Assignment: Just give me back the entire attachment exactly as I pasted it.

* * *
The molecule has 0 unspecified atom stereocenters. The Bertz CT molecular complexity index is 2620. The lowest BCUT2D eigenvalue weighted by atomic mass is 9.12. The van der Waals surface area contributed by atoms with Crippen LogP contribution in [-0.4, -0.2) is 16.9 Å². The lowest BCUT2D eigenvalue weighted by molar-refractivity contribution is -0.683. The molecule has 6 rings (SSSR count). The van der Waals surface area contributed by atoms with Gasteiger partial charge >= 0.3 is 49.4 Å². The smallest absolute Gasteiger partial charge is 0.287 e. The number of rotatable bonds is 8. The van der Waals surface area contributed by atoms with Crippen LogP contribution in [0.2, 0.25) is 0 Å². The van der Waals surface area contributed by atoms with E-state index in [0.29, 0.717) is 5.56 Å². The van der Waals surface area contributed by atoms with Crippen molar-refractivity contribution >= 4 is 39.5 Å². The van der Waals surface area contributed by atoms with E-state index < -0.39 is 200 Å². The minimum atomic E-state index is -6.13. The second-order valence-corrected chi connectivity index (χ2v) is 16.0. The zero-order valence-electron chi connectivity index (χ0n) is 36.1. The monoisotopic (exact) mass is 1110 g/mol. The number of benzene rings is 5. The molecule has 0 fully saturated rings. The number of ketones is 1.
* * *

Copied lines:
The molecule has 0 unspecified atom stereocenters. The Bertz CT molecular complexity index is 2620. The lowest BCUT2D eigenvalue weighted by atomic mass is 9.12. The van der Waals surface area contributed by atoms with Crippen LogP contribution in [-0.4, -0.2) is 16.9 Å². The lowest BCUT2D eigenvalue weighted by molar-refractivity contribution is -0.683. The molecule has 6 rings (SSSR count). The van der Waals surface area contributed by atoms with Gasteiger partial charge >= 0.3 is 49.4 Å². The smallest absolute Gasteiger partial charge is 0.287 e. The number of rotatable bonds is 8. The van der Waals surface area contributed by atoms with Crippen LogP contribution in [0.2, 0.25) is 0 Å². The van der Waals surface area contributed by atoms with E-state index in [0.29, 0.717) is 5.56 Å². The van der Waals surface area contributed by atoms with Crippen molar-refractivity contribution >= 4 is 39.5 Å². The van der Waals surface area contributed by atoms with E-state index < -0.39 is 200 Å². The minimum atomic E-state index is -6.13. The second-order valence-corrected chi connectivity index (χ2v) is 16.0. The zero-order valence-electron chi connectivity index (χ0n) is 36.1. The monoisotopic (exact) mass is 1110 g/mol. The number of benzene rings is 5. The molecule has 0 fully saturated rings. The number of ketones is 1.